MS. IFILL: Yeah. And they don’t do humanitarian missions either.

MR. SANGER: Well, they will do humanitarian missions if that is the sole mission, but, you know, in Libya, before Benghazi and all that, that was considered a success not simply because they protected the people of Benghazi when it looked like Gadhafi’s forces would go there, but because, in the end, the government fell and – (inaudible). And Dempsey had to say, I can’t tell you this is going to make any difference on the ground.

MS. IFILL: So we have a big speech coming up Tuesday night. The president is going to make his case again, hopefully to a larger audience for the White House to say, what does he have to do? What are people waiting for? How much are people hanging on his powers of persuasion Tuesday night?

MR. O’KEEFE: Very much. I mean, lawmakers of both parties, they want to see him give this speech. They want to see him stick his neck out there and try to explain this to the American people. And then I really do think the next morning, they will start waiting to see what kind of reaction they’re getting from constituents.

I spoke to a few lawmakers this week who said on this issue more than most, they’re hearing from people. People are really paying attention to it. It is that Iraq and Afghanistan war fatigue. People are – if the president believes this, he’s got to convince people. They want to hear what would happen on day two, three and four. They want to hear what does it mean for the rest of the region and why would it affect someone in Illinois or the Dakotas?


MS. DAVIS: Along with the speech, I also think the two sort of sideline efforts that are going to make a factor early next week is don’t underestimate the value of when members come back and get into the room together. The hive mentality can go either way. And I think members not only look to the president but they look to other members to sort of form opinions. Many of them have not seen this classified briefing.

The other factor I think is interesting is sort of the outside lobby. AIPAC, the Israeli lobby, has said that they are going to do a full-court press of members next week to convince them that they should vote for this. And that’s an extra factor.

MS. IFILL: Final thought.

MR. DICKERSON: Well, just the president, the tone he talks about – we saw it in his remarks today – about the children who were killed, raising – making the moral case with very sort of a graphic discussion of what this weapon did to children, innocent children. That’s what makes this a distinction from the previous killing in Syria. That’s why this is a line for the world that isn’t – that when it’s crossed must be stopped, making – you know, they think that their most powerful emotional case is in that area. And that is powerful emotionally, but it can also be very tricky.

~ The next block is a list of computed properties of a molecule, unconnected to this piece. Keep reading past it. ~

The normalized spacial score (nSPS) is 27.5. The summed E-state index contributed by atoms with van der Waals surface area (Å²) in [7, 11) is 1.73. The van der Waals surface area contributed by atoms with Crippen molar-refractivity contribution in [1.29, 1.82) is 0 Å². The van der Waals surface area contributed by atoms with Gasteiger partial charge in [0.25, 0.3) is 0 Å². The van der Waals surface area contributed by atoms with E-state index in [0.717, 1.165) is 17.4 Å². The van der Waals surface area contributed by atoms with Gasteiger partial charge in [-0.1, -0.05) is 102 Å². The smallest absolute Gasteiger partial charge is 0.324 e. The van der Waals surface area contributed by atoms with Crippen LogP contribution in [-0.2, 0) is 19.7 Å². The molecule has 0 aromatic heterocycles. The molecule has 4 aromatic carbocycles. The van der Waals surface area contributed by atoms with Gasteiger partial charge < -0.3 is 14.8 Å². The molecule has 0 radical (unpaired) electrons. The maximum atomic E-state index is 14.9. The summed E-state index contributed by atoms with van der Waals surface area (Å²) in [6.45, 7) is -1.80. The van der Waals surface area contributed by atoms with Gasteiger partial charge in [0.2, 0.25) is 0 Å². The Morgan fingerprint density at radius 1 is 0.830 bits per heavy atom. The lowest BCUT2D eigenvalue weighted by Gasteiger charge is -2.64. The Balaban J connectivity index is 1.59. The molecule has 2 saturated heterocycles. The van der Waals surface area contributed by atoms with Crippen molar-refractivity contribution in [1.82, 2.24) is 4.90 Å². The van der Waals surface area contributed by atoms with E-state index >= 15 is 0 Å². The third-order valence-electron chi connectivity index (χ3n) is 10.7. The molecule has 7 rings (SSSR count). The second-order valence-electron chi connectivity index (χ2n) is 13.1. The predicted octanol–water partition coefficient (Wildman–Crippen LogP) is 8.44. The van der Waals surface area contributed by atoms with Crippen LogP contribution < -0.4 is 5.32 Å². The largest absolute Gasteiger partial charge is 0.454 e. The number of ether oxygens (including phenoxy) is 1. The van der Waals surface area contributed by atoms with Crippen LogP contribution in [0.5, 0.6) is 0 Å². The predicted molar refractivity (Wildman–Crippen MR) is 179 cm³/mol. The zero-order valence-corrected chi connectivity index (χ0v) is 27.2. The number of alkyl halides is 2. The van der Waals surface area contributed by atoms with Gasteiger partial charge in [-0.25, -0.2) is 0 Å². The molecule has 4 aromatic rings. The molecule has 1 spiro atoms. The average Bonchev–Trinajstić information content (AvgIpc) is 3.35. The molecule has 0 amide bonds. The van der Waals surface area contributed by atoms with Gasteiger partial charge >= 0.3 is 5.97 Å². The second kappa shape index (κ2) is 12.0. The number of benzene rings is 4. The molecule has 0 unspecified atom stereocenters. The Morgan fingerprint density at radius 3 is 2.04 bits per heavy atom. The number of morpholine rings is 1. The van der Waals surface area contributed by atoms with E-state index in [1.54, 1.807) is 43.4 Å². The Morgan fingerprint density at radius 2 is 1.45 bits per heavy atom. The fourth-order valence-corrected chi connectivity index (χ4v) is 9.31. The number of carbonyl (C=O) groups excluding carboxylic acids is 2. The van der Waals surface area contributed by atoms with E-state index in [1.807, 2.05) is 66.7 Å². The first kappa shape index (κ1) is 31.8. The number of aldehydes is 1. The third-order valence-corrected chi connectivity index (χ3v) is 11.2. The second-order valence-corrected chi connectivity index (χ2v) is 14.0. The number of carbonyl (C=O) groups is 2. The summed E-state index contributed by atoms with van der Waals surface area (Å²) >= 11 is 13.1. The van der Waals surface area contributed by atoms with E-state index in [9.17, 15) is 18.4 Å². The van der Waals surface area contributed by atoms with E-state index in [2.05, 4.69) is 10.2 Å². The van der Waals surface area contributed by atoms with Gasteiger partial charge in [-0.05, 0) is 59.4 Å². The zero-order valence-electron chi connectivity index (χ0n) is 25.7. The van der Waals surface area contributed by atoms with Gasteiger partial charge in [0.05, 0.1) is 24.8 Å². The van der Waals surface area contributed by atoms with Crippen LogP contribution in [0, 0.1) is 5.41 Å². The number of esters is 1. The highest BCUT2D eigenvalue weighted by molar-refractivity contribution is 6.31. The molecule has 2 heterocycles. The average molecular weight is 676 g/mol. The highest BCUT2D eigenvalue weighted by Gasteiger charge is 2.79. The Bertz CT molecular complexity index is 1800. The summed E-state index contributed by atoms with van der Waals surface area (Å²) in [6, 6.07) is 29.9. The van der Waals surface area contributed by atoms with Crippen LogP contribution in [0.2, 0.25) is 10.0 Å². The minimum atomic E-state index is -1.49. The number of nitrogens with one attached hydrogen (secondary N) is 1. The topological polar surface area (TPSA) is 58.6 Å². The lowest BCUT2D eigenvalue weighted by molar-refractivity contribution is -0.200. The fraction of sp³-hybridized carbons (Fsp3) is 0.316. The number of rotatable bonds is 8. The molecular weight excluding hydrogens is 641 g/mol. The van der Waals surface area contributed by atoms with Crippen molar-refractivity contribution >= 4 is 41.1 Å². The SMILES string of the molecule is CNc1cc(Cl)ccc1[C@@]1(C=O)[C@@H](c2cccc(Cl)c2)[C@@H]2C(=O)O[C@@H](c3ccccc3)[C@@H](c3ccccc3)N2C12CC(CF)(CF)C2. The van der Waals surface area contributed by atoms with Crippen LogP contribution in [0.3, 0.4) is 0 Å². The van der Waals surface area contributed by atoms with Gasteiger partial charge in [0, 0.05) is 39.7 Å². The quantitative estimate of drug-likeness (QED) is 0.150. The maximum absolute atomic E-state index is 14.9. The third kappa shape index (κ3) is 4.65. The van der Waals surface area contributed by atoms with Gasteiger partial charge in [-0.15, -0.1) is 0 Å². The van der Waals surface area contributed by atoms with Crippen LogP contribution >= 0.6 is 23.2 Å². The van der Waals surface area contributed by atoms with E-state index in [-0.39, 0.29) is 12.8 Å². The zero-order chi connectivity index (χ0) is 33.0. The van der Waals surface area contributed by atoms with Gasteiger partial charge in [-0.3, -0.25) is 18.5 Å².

MS. IFILL: Ten seconds.

MR. SANGER: He’s got to decide whether he’s making a humanitarian case here or a national security case. And that he’s tried to do a little bit of both and I think it’s been unconvincing because of that split.

MS. IFILL: OK. That’s what they’re planning on the plane flying back from Russia tonight. We’ll see how it turns out. Thank you everyone. We’re done here for now. But we’ve always got a couple of ways for you to stay part of the conversation at pbs.org/washingtonweek, where the “Washington Week Webcast Extra” will stream live at 8:30 p.m. Eastern Time and all weekend long.

And speaking of the weekend, we’ve got exciting news from my “NewsHour” colleague, Hari Sreenivasan.

HARI SREENIVASAN [PBS “NewsHour Weekend”]: Thank you, Gwen. Coming up tomorrow on the premiere edition of PBS “NewsHour Weekend,” with all of the turmoil in the Middle East, an important story getting very little attention: Israel’s huge energy discoveries. How will they change life there and throughout the region? That’s tomorrow on PBS “NewsHour Weekend.” Gwen.

MS. IFILL: The brand new PBS “NewsHour Weekend” airs Saturdays and Sundays. Check your local listings for the exact time. And you might as well just keep your dial on PBS because starting Monday, Judy Woodruff and I take over the anchor desk at the PBS “NewsHour,” where we’ll keep you up to date on daily developments, including special coverage of the president’s Syria speech on Tuesday.

And then, we’ll see you next week, right here on “Washington Week.” Good night.